The study modeled the indirect and induced changes that occur throughout all sectors of the DC economy as businesses, households and the government respond – not only to the fee itself, but also to the newfound money available from the return of that fee every month. The analysis projects that, by 2032, the policy would generate a rebate of $170 per month for the average family of four and $294 per month for a low-income family of four. This gradually rising rebate would increase residents’ support, thereby increasing the policy’s durability.
“We support this because it would spur companies like ours to dramatically increase their investments in clean energy, while leaving more money in the pockets of DC residents to reinvest in local businesses, restaurants and services,” said Tom Matzzie, Founder and CEO of CleanChoice Energy.
The proposed policy would redirect a portion of the revenue raised as tax relief to small businesses. This will total $30 million per year by 2032, thus enhancing the ability of local businesses to remain competitive in the region and to maintain a permanent and robust presence in the city.
“The numbers clearly show that a carbon fee-and-rebate policy is not only the best option to reduce D.C. carbon emissions, but also a sound mechanism for growing a robust economy powered by clean energy,” said Mishal Thadani, Co-Founder of District Solar. “This policy is simple, fair for every stakeholder, and will ultimately attract many new and innovative companies to the District.”


Denise Robbins, CCAN Communications Director,, 608-620-8819;
Camila Thorndike, CCAN Carbon Pricing Coordinator,, 541-951-2619

MD Congressman Harris' Attempt To Kill Offshore Wind in Maryland is Underhanded

Move goes against interest of Maryland constituents who overwhelmingly support offshore wind 

Mike Tidwell, Executive Director of the Chesapeake Climate Action Network, stated:
“Congressman Andy Harris is working to dismantle a years-long, inclusive process to bring offshore wind to the shores of Maryland in a rider to a bill over which Marylanders will have no say. This move is devious and underhanded — and goes against the interest of his constituents. Marylanders overwhelmingly want offshore wind because they know it would bring good jobs and boost the state’s clean energy economy.”

Denise Robbins, Communications Director; denise@chesapeakeclimate.org608-620-8819
Mike Tidwell, CCAN Executive Director, mtidwell@chesapeakeclimate.org240-460-5838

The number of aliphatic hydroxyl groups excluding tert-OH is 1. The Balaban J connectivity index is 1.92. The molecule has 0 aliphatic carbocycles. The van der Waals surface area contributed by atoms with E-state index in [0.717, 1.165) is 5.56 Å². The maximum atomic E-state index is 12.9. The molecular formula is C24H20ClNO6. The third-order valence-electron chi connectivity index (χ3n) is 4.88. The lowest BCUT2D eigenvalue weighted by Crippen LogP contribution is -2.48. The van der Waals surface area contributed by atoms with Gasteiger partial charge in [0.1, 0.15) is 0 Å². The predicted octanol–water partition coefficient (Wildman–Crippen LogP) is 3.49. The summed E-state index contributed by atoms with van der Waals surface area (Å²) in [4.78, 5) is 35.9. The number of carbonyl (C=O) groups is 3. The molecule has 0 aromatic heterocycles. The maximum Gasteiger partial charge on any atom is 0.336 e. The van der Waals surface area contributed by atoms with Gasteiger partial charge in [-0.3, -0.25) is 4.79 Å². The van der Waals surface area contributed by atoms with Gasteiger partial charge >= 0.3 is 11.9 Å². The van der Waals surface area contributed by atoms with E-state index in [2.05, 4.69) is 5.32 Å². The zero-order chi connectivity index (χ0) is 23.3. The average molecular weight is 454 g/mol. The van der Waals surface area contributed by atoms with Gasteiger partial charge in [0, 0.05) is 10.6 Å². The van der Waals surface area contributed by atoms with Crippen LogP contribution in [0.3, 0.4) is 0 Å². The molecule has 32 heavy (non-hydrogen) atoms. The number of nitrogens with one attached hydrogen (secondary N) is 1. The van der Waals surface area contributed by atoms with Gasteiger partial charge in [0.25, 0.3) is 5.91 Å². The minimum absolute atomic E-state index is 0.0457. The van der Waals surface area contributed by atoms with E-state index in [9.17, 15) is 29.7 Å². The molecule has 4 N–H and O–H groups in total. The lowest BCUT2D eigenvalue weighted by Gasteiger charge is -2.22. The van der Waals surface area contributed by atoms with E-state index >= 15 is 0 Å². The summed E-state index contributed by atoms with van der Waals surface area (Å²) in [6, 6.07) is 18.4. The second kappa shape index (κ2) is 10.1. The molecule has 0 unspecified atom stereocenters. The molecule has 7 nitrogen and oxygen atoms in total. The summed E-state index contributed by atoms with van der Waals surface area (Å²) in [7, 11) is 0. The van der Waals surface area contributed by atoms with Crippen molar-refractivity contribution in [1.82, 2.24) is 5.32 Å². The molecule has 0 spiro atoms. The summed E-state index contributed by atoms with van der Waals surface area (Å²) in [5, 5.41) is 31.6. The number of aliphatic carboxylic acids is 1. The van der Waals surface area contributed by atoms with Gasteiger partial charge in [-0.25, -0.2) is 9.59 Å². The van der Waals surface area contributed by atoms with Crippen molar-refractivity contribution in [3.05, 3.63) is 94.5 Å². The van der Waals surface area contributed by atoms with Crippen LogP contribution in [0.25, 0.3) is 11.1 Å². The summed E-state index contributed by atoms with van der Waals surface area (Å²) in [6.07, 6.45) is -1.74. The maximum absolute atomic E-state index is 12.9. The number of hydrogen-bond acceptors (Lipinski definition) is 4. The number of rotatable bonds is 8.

Photo at the top from Flickr user Statkraft with a Creative Commons license. 

Three Summer Actions to Stop the Atlantic Coast & Mountain Valley Pipelines

As the companies behind the Atlantic Coast Pipeline (ACP) and the Mountain Valley Pipeline (MVP) continue to secure the permits necessary to start construction, the vast social movement that has been built to halt these radical fracked-gas infrastructure projects is rapidly reaching its climax.
Over the past two years, activists, landowners, military veterans, students, Appalachian Trail hikers, indigenous tribes, and others have hammered away at Governor McAuliffe to come out against these pipelines and to direct his Department of Environmental Quality (DEQ) to conduct rigorous site-specific permitting for each stream crossing. This growing coalition is confident that adopting these measures is the best way to show what experts already know: these pipelines are incompatible with the integrity of Virginia’s waterways and environments, and there is absolutely no way they can be constructed in a way that “protects and enhances Virginia’s environment, and promotes the health and well-being of the citizens of the Commonwealth.”
This follows the precedent set out by Governor Cuomo in New York, who used his authority under Section 401 of the Clean Water Act to stop the dangerous Constitution Pipeline in 2014.
The DEQ is now rubber-stamping permits for the ACP and MVP by mostly deferring to a blanket permit issued by the US Army Corps of Engineers, going back on their original promise in April to conduct site-specific reviews.
Things could never be more urgent, as the authority of the Governor to meaningfully protect Virginians from these pipelines reaches a dead end after water permits are granted by the DEQ. Every day the DEQ’s intentions are becoming clearer, with the agency already releasing draft permits for both the ACP and the MVP. For activists, the summer of 2017 represents the peak of our efforts, and we’re ready to do everything we can to get Governor McAuliffe’s DEQ to take action and protect our water. If the DEQ continues down its current course and issues water permits for these projects, the future of these two pipelines will then reside under the authority of President Trump.
We can’t let that happen. The ACP and MVP would strip the rights of property owners, bisect indigenous lands, traverse water basins that provide water for millions of people, and cumulatively create the equivalent annual greenhouse gas emissions of 46 full-time coal-power plants. Now, more than ever, is the time to let Governor McAuliffe and his DEQ hear the sound of Virginians united against fossil fuel infrastructure and for a clean energy future.